WorldSpace Inc, which provides satellite radio services, along with its US subsidiaries WorldSpace Systems Corporation and AfriSpace Inc, has filed for Chapter 11 (Bankruptcy). The owners of the company have secured financing of up to $13 million for 90 days, in order to facilitate a sale. Readers may recall that the company had announced having received financing facility of upto $40 million earlier this year, and re-branded as 1worldspace.

In India, the company operates satellite radio services, and had recently tied up with Bharti Airtel for radio on DTH. In August last year, the company had also tied up with MSN India for online radio, but we are told by reliable sources that there were issues since online and mobile rights for the music had not been sold to WorldSpace. The website doesn’t appear to be active anymore.

What Happened

WorldSpace was launched in India in 2000, with an eye on the countrys craze for music. They launched premium subscription services in 2002. At present, they levy a monthly fee of $3.3 (Rs. 150) in India for the base package, while the premium package is charged at $9.99. WorldSpace receivers in India are manufactured by BPL, retailed at prices ranging from Rs.2,499 to Rs.3,599 (approximately, $60 to $90). A majority of the sales were of their lowest priced receiver, for which they had to provide a subsidy.

Worldspace, meanwhile, was only able to gather 163,000 subscribers in India by December 31st 2007. What went wrong for them, was the launch and success of free-to-air radio stations from Indian companies, which were essentially ad-supported because of their massive userbase. Nevertheless, India remained a key market for them, which is obvious from the fact that by then, they only had 11,000 subscribers in the rest of the world (Europe, the Middle East, and Africa).

What They Were Waiting For
WorldSpace was banking on “Hybrid” digital radio services – a combination of satellite and terrestrial transmission, which would allow them to broadcast to vehicles – what they called “Mobile services”. The success of this model was also dependent on car manufacturers integrating WorldSpace receivers alongwith their cards.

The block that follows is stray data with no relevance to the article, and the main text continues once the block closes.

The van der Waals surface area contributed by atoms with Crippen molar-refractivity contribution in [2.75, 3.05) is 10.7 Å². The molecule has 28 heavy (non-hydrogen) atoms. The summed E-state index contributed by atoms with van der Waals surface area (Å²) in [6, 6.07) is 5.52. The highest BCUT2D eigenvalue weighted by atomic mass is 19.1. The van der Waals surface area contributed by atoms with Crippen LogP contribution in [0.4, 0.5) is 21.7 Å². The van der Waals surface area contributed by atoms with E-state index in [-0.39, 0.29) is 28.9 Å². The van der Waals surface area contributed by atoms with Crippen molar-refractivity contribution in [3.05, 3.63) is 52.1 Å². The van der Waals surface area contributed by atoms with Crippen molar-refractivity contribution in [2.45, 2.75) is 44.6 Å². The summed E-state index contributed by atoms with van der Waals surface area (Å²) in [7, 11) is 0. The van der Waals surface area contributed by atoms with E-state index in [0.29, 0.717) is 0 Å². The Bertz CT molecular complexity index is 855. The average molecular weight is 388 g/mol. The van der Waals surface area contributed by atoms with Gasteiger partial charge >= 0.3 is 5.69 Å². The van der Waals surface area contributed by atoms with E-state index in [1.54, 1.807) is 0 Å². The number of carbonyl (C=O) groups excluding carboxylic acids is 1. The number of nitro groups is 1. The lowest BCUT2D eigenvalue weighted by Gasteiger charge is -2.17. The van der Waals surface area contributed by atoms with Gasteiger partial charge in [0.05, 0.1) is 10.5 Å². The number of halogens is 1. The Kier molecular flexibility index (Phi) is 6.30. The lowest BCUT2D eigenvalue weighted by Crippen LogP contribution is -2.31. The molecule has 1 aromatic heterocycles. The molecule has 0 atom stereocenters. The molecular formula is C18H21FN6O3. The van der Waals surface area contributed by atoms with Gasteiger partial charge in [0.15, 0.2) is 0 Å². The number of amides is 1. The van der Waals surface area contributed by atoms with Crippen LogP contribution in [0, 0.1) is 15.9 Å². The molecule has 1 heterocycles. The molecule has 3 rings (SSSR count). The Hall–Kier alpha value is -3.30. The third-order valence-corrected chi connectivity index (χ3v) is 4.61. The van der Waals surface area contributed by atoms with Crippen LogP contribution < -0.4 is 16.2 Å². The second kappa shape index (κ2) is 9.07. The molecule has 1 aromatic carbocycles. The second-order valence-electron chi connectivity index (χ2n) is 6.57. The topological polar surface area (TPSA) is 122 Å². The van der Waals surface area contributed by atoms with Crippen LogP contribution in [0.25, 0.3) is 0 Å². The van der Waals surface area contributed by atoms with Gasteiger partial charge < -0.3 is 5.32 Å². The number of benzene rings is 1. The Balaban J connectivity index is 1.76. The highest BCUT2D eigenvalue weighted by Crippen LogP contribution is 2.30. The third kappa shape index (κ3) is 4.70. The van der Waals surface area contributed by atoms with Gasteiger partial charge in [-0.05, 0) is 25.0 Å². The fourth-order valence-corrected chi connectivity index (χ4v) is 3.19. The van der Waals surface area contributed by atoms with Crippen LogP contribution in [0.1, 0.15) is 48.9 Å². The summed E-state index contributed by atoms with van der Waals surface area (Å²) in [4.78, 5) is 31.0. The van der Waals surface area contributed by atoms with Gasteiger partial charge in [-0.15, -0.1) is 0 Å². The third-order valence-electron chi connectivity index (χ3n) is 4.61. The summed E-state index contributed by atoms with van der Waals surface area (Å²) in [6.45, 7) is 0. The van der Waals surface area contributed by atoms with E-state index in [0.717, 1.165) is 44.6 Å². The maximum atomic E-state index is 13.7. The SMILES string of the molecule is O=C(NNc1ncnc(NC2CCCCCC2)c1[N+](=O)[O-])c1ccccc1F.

But for this, they first needed spectrum allocation. The Telecom Regulator (TRAI) had issued recommendations, but recommended that licenses be granted only to Indian subsidiaries (100 percent Foreign ownership allowed), but subject to a revenue share of 4 percent of Annual Gross Revenue. However, nothing had been finalized, and the government had not issued any ruling.

With regulations taking time, they put their India plans on hold – reducing spending and marketing and sales activities, and shifted focus to Europe.

In Conclusion

Worldspace’s costs mounted, and the subscription based business model did not find enough takers to make it profitable. At the same time, the reworked business plan depended heavily on infrastructure spends (establishing a terrestrial repeater network), for a regulation on spectrum and terrestrial licensing to come through. Meanwhile, by December 31, 2007, costs continued to mount, and they incurred aggregate losses of approximately $2.5 billion. Given the current financial situation, I think it is unlikely that any financer will take a punt on supporting them, given that regulations may not favour them.

Do read the WorldSpace Annual SEC Filing, here.

A Question For You: what kind of a business-to-consumer subscription service do you think will find takers in India?